The following is a contribution by Hubert Devonish, the coordinator of the 13th Biennial Conference of the Society for Caribbean Linguistics which is set for the Mona campus of the UWI between August 16 and 19.
IF I told you, 'Linguistics is the scientific study of language', you are likely to find something more interesting to read. And if you did that, you are likely to miss a lot of stuff that you might really find very interesting.
When I say 'the study of language', please don't cast your mind back to those boring lessons you had on how to use tense in English, or French or Spanish or, if you are old enough, Latin or Greek. This linguistics stuff is about real living language and about how people use it.
Linguists are interested in the sounds of human language. Anybody who had heard about Miriam Makeba sing would have heard those click sounds used in Southern African languages such as Xhosa (the 'x' represents one of those click sounds) and Zulu.
But we are also interested in how meaningful bits of language are put together to form words. So, as in that expressive Jamaican word 'bakativ'/"backative", we do want to understand the process by which the ativ(e)' from English words like 'laxative', 'purgative', and the word 'ba(c)k' combine to produce a new word on with the meaning, 'backing, support'. And, of course, linguists are interested in how words in sequences to produce sentences.
We are fascinated
So, we are fascinated by the fact that in Jamaican, a sentence such as 'Aal di waak im waak, Jaan naa get taiyad" is a perfectly good sentence and yet its close English equivalent, "All the walk he walks, John is not getting tired' is not. What makes the first sentence a perfectly grammatical sentence in Jamaican and the second ungrammatical in English? What is it about the rules of these two languages which differ.
But linguistics is not just concerned about the actual structure of language. Linguists are fascinated about the fact that in every culture, in every society, every child who is born and does not have a mental or hearing impairment, ends up learning the language of his or her community perfectly.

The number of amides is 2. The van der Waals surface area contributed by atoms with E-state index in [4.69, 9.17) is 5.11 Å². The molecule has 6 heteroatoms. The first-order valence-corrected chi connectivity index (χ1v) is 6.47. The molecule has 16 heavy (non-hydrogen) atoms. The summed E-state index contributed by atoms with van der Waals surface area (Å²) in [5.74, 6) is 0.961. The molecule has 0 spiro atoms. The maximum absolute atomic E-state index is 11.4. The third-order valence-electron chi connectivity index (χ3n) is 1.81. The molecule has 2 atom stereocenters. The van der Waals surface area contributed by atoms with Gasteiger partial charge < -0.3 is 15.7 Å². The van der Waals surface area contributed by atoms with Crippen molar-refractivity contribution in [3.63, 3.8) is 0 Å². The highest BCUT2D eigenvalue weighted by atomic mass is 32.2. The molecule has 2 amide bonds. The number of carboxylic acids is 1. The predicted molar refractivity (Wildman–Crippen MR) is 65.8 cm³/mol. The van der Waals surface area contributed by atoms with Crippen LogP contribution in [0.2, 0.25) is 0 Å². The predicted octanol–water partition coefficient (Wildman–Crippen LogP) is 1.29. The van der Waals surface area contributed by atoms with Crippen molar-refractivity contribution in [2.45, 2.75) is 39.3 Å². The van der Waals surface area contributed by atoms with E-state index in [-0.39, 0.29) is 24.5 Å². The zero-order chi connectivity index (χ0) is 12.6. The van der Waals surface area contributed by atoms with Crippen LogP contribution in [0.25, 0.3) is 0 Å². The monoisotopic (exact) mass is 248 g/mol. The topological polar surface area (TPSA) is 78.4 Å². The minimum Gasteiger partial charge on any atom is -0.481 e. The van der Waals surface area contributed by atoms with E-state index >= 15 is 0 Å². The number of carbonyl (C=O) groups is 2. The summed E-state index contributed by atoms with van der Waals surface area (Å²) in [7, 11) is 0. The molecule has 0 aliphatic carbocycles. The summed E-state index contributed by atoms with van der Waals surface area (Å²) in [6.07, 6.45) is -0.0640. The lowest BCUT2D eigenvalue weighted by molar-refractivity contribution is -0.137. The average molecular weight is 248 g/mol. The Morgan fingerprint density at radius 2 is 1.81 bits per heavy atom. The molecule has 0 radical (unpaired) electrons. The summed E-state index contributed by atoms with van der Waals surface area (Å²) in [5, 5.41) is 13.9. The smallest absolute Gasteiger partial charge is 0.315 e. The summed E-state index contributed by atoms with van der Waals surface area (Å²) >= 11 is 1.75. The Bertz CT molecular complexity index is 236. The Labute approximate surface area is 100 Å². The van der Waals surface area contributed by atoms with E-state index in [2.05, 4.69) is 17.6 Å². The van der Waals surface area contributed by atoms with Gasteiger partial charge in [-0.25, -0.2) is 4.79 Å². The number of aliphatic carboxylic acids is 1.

Many of us who, as adults, have toiled for hundreds of hours trying to master a foreign language then go to a country where the language is spoken have been humbled. To our horror, see every single six-year-old child, some of whom may not even have started school yet, babbling away quite merrily in this language that we are still struggling to even pronounce properly.
What makes children able to learn any language they are exposed to? Is it something about language or something about children's brains which makes this happen?
Linguists study child language acquisition, observing how children acquire language, in what order they learn what they learn, the mistakes they make as they learn.
Anybody who has ever seen the film, "My Fair Lady" would know how important how you speak is to you being able to identify yourself with and as a member of a particular social group. And if you have ever giggled at someone who says 'hoks" and "toil" for the English words 'ask' and 'tile', you have an understanding of the importance of language for identifying a speakers social background.
The interest in the link between language and social groups is the concern of a sub-area of linguistics called socio-linguistics.
Now that we know what linguistics is, what then is this beast called Caribbean Linguistics? In many areas of the Caribbean, there are special kinds of language situations.
Usually, there is in existence an established, standardised and official language, originally brought to the Caribbean from Europe. These are languages such as French, Dutch, English, and Spanish. However, as a result of the importation by Europeans of millions of West Africans into the Caribbean as slave labour, there grew up, as well, a range of other languages which can be regarded as mixed languages.